PeStudio lets you analyse suspicious programs for malware
If you find a program on your PC which you think might be malware, then checking it with an antivirus tool is a good first step -- but it’s not the only option. You could also try "static analysis", which involves examining the executable file itself to learn more about it. Most static analysis tools are aimed at developers and extremely complex, but the free PeStudio is an interesting exception: it offers plenty of low-level detail, but also has more straightforward features that just about anyone can use.
It’s easy to get started with the program. Just download and unzip it, launch PeStudio.exe, and drag and drop your suspect executable onto the PeStudio window. Wait a few seconds for the program to run its analysis, and a detailed report then appears.
The first tab, Indicators, gives you some useful information about the target application. Some of this is strictly experts-only, with details on the file’s use of DEP, ASLR, SafeSEH, Thread Local Storage, and so on. But you also get plenty of more generally useful data. Is it 32 or 64-bit, for instance? GUI, or console-based? Does it need administrative permission? Is it digitally signed?
Clicking the Strings tab will then reveal any embedded text strings in the program -- function names, paths, prompts, web addresses, error messages and more -- which can be a useful way to figure out what it’s doing. (Malware will usually employ various tricks to hide this kind of information, but it’s still worth a try.)
The Misc tab (if present) shows you any properties of your mystery executable. This might include file and product names, a description, version number, target language, and so on. Don’t assume any of this is true -- malware could provide any details it likes here -- but, again, it might help explain what the program is and where it’s come from.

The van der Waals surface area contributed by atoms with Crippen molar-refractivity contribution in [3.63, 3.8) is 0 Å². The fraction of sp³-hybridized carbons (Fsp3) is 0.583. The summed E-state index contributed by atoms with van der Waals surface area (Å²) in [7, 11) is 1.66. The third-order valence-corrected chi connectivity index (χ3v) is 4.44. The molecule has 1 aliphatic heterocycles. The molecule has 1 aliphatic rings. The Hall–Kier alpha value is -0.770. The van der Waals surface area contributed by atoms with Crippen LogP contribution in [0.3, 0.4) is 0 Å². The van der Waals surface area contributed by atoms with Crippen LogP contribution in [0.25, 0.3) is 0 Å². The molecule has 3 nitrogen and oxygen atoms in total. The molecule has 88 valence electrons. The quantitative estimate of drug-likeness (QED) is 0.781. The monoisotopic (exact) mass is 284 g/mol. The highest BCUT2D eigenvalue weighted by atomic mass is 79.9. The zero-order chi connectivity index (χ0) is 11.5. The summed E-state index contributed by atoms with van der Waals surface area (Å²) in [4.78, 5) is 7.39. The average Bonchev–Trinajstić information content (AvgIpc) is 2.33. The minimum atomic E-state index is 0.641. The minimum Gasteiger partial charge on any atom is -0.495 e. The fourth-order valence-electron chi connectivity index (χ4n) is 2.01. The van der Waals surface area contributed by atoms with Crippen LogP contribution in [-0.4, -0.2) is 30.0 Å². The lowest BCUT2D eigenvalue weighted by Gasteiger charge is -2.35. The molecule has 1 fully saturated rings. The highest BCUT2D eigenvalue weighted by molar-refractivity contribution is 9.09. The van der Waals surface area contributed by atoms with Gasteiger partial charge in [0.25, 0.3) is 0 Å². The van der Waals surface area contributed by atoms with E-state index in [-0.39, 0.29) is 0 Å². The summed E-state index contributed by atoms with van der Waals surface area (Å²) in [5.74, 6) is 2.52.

And if none of this is too conclusive, then clicking Indicators > VirusTotal Scan Report will tell you whether any of the VirusTotal antivirus engines (46, as we write) thinks the executable is malware. Again, don’t take the VirusTotal verdict as guaranteed, it’s possible you’ve encountered something which hasn’t been recognized yet, but it’s still useful to see what the rest of the antivirus world thinks.
If you know your way around the executable file format then you’ll also appreciate the Libraries and Imports tabs, which reveal the DLLs and other support files required by your program, and the functions it’s using. The Resources tab is another plus, listing structures embedded within your program. While command line support means all this analysis can be automated and used to check a host of files in a single operation.
You don’t have to delve into these complexities unless you really want to, though -- and that’s the major plus here. There’s plenty of low-level information for experts, but all these technicalities don’t get in your way, and even if you’re a PC novice, you’ll still be able to use PeStudio to find out more about any mystery program.